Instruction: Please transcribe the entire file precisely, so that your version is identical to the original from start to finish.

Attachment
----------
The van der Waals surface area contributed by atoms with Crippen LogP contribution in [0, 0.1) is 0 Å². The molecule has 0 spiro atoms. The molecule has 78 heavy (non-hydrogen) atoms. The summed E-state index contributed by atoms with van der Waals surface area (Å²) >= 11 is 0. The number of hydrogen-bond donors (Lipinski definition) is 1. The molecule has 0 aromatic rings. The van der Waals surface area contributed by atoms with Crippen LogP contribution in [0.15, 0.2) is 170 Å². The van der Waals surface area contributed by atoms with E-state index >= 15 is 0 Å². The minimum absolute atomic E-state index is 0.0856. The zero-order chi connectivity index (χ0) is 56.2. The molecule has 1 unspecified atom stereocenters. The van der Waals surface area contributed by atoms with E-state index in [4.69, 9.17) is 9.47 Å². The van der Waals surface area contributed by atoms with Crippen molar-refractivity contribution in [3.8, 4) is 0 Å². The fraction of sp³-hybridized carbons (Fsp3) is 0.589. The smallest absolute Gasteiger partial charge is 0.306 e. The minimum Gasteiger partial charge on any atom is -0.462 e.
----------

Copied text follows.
The van der Waals surface area contributed by atoms with Crippen LogP contribution in [0, 0.1) is 0 Å². The molecule has 0 spiro atoms. The molecule has 78 heavy (non-hydrogen) atoms. The summed E-state index contributed by atoms with van der Waals surface area (Å²) >= 11 is 0. The number of hydrogen-bond donors (Lipinski definition) is 1. The molecule has 0 aromatic rings. The van der Waals surface area contributed by atoms with Crippen LogP contribution in [0.15, 0.2) is 170 Å². The van der Waals surface area contributed by atoms with E-state index >= 15 is 0 Å². The minimum absolute atomic E-state index is 0.0856. The zero-order chi connectivity index (χ0) is 56.2. The molecule has 1 unspecified atom stereocenters. The van der Waals surface area contributed by atoms with E-state index in [4.69, 9.17) is 9.47 Å². The van der Waals surface area contributed by atoms with Crippen molar-refractivity contribution in [3.8, 4) is 0 Å². The fraction of sp³-hybridized carbons (Fsp3) is 0.589. The smallest absolute Gasteiger partial charge is 0.306 e. The minimum Gasteiger partial charge on any atom is -0.462 e.